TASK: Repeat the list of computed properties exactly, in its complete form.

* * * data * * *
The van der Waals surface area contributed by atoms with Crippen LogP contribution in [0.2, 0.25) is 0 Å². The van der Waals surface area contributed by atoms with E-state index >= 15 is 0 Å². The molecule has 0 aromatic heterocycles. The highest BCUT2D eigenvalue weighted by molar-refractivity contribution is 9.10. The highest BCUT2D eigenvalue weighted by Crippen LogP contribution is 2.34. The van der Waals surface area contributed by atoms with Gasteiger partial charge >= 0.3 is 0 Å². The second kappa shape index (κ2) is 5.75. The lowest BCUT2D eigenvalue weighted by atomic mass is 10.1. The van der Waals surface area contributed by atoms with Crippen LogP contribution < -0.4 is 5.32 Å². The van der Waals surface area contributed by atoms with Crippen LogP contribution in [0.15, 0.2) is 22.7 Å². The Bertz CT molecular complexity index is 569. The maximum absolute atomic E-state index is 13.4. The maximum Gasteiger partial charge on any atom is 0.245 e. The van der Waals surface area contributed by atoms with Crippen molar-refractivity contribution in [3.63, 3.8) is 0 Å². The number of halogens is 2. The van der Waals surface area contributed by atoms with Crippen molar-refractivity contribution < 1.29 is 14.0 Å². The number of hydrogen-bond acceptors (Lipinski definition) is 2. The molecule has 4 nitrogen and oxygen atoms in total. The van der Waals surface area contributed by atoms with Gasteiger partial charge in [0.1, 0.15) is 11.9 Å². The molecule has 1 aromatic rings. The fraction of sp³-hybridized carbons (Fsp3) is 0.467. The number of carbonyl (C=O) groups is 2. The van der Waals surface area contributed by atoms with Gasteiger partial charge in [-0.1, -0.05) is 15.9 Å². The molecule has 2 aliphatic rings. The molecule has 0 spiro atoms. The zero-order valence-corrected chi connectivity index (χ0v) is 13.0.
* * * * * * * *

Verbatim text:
The van der Waals surface area contributed by atoms with Crippen LogP contribution in [0.2, 0.25) is 0 Å². The van der Waals surface area contributed by atoms with E-state index >= 15 is 0 Å². The molecule has 0 aromatic heterocycles. The highest BCUT2D eigenvalue weighted by molar-refractivity contribution is 9.10. The highest BCUT2D eigenvalue weighted by Crippen LogP contribution is 2.34. The van der Waals surface area contributed by atoms with Gasteiger partial charge >= 0.3 is 0 Å². The second kappa shape index (κ2) is 5.75. The lowest BCUT2D eigenvalue weighted by atomic mass is 10.1. The van der Waals surface area contributed by atoms with Crippen LogP contribution < -0.4 is 5.32 Å². The van der Waals surface area contributed by atoms with Crippen LogP contribution in [0.15, 0.2) is 22.7 Å². The Bertz CT molecular complexity index is 569. The maximum absolute atomic E-state index is 13.4. The maximum Gasteiger partial charge on any atom is 0.245 e. The van der Waals surface area contributed by atoms with Crippen molar-refractivity contribution in [3.63, 3.8) is 0 Å². The number of halogens is 2. The van der Waals surface area contributed by atoms with Crippen molar-refractivity contribution < 1.29 is 14.0 Å². The number of hydrogen-bond acceptors (Lipinski definition) is 2. The molecule has 4 nitrogen and oxygen atoms in total. The van der Waals surface area contributed by atoms with Gasteiger partial charge in [0.1, 0.15) is 11.9 Å². The molecule has 1 aromatic rings. The fraction of sp³-hybridized carbons (Fsp3) is 0.467. The number of carbonyl (C=O) groups is 2. The van der Waals surface area contributed by atoms with Gasteiger partial charge in [-0.1, -0.05) is 15.9 Å². The molecule has 2 aliphatic rings. The molecule has 0 spiro atoms. The zero-order valence-corrected chi connectivity index (χ0v) is 13.0.